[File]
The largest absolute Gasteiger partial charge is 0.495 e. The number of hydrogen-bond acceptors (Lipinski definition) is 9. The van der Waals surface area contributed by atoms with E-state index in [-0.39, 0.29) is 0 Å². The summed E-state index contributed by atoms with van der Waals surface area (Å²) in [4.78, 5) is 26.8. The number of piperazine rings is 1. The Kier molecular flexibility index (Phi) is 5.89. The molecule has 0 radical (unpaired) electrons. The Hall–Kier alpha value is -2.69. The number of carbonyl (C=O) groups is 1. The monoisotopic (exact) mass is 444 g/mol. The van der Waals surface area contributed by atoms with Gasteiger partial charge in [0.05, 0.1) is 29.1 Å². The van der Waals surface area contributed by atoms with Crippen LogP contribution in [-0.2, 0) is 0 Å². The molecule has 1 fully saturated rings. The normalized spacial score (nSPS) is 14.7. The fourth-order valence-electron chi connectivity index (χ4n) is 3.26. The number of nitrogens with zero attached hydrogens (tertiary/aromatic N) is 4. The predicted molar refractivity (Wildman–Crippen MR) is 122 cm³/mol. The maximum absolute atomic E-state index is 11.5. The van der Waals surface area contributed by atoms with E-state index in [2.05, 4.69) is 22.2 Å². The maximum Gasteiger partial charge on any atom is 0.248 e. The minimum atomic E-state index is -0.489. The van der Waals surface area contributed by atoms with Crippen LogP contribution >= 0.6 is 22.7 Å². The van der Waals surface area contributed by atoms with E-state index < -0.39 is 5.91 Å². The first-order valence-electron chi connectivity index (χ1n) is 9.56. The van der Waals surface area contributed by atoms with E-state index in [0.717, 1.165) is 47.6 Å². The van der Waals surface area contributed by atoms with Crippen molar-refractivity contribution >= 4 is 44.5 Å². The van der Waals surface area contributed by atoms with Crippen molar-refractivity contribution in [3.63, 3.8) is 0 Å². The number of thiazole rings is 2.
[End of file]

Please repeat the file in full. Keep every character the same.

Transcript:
The largest absolute Gasteiger partial charge is 0.495 e. The number of hydrogen-bond acceptors (Lipinski definition) is 9. The van der Waals surface area contributed by atoms with E-state index in [-0.39, 0.29) is 0 Å². The summed E-state index contributed by atoms with van der Waals surface area (Å²) in [4.78, 5) is 26.8. The number of piperazine rings is 1. The Kier molecular flexibility index (Phi) is 5.89. The molecule has 0 radical (unpaired) electrons. The Hall–Kier alpha value is -2.69. The number of carbonyl (C=O) groups is 1. The monoisotopic (exact) mass is 444 g/mol. The van der Waals surface area contributed by atoms with Gasteiger partial charge in [0.05, 0.1) is 29.1 Å². The van der Waals surface area contributed by atoms with Crippen LogP contribution in [-0.2, 0) is 0 Å². The molecule has 1 fully saturated rings. The normalized spacial score (nSPS) is 14.7. The fourth-order valence-electron chi connectivity index (χ4n) is 3.26. The number of nitrogens with zero attached hydrogens (tertiary/aromatic N) is 4. The predicted molar refractivity (Wildman–Crippen MR) is 122 cm³/mol. The maximum absolute atomic E-state index is 11.5. The van der Waals surface area contributed by atoms with E-state index in [2.05, 4.69) is 22.2 Å². The maximum Gasteiger partial charge on any atom is 0.248 e. The minimum atomic E-state index is -0.489. The van der Waals surface area contributed by atoms with Crippen LogP contribution >= 0.6 is 22.7 Å². The van der Waals surface area contributed by atoms with E-state index < -0.39 is 5.91 Å². The first-order valence-electron chi connectivity index (χ1n) is 9.56. The van der Waals surface area contributed by atoms with E-state index in [0.717, 1.165) is 47.6 Å². The van der Waals surface area contributed by atoms with Crippen molar-refractivity contribution >= 4 is 44.5 Å². The van der Waals surface area contributed by atoms with Crippen molar-refractivity contribution in [3.63, 3.8) is 0 Å². The number of thiazole rings is 2.